Works in Progress: Developing the science of science (perspective by Paul Niehaus and Heidi Williams)

Nature: How the pandemic inspired a new generation of creators

Noahpinion: The dream of bringing back Bell Labs (perspective by Noah Smith)

Issues in Science and Technology: Peaches, pimentos, and myths of innovation (audio interview with Cynthia Greenlee)

Labs and Facilities

NNSA: NNSA extends Los Alamos National Lab management contract by five years

Los Alamos National Lab: Ellen Cerreta chosen to lead physical science programs at LANL

Fermilab: First DUNE science components arrive at Sanford Underground Research Facility in South Dakota

CERN: Preparing for the unlikely event of a blackout at CERN

Sky and Telescope: Holmdel Horn, which heard evidence of the Big Bang, is at risk

E&E News: Top lawmakers alarmed by Arctic icebreaker delay

NIST: Announcing establishment of the NIST Safety Commission

Science|Business: EU science ministers endorse plans to strengthen research infrastructures

Computing and Communications

CNN: TSMC ups its Arizona chipmaking investment to $40 billion ahead of Biden’s visit

New York Times: In Phoenix, a Taiwanese chip giant builds a hedge against China

Bureau of Industry and Security: Extension of comment period on new semiconductor export controls

Bloomberg: Netherlands plans curbs on China tech exports in deal with US

National Journal: Inside the transatlantic tensions over chips

State Department: Collaboration with University of Maryland launched to build capacity in quantum technology

Science|Business: EU and US set out plan to create rules of the road for artificial intelligence

Council of Economic Advisors: The impact of AI on the future of workforces in the EU and US (report)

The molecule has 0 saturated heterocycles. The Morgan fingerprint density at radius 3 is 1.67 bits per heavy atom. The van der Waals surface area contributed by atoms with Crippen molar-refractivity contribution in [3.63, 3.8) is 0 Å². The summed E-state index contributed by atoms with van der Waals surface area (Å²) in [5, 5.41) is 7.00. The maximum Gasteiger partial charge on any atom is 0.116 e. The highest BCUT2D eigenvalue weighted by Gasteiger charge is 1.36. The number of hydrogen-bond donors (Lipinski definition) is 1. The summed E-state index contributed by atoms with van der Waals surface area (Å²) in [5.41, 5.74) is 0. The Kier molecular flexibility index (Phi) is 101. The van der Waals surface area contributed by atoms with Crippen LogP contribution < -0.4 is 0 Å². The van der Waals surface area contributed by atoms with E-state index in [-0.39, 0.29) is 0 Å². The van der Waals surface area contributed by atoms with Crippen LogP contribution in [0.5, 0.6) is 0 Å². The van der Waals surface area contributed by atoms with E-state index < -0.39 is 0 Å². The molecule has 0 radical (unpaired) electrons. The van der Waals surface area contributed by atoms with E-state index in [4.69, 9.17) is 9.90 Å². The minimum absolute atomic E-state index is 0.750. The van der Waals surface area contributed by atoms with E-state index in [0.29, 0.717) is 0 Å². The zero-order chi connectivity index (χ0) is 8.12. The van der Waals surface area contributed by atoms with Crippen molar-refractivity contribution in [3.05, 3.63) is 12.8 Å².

Nature: Are ChatGPT and AlphaCode going to replace programmers?

SpaceNews: Mynaric, Redwire, partner for DARPA’s laser communications program


NASA: Contact lost with ICON heliophysics mission; troubleshooting underway but system failure possible

New York Times: Successful end of NASA Moon mission shifts attention to SpaceX

NASA: NASA’s Lunar Flashlight smallsat has launched on mission to hunt for lunar ice

New York Times: Japan’s Ispace lander launches to the Moon with a UAE rover

Nature: How nuclear waste will help spacecraft explore the Moon — and beyond

NASA: NASA’s Roman mission completes key optical components

Popular Science: A fierce competition will decide JWST’s next views of the cosmos

NASA: NASA’s retired SOFIA aircraft finds new home at Arizona museum

NOAA: Commerce Department awards contracts for space traffic coordination pilot project

SpaceNews: House committee leaders introduce bipartisan bills to update satellite rules

Space Review: Analyzing the deployment of BlueWalker 3

Weather, Climate, and Environment

House Oversight Committee: Oversight committee releases new documents showing Big Oil’s greenwashing campaign and failure to reduce emissions

E&E News: Takeaways from the Democrats’ Big Oil investigation

CRS: Ammonia’s potential role in a low-carbon economy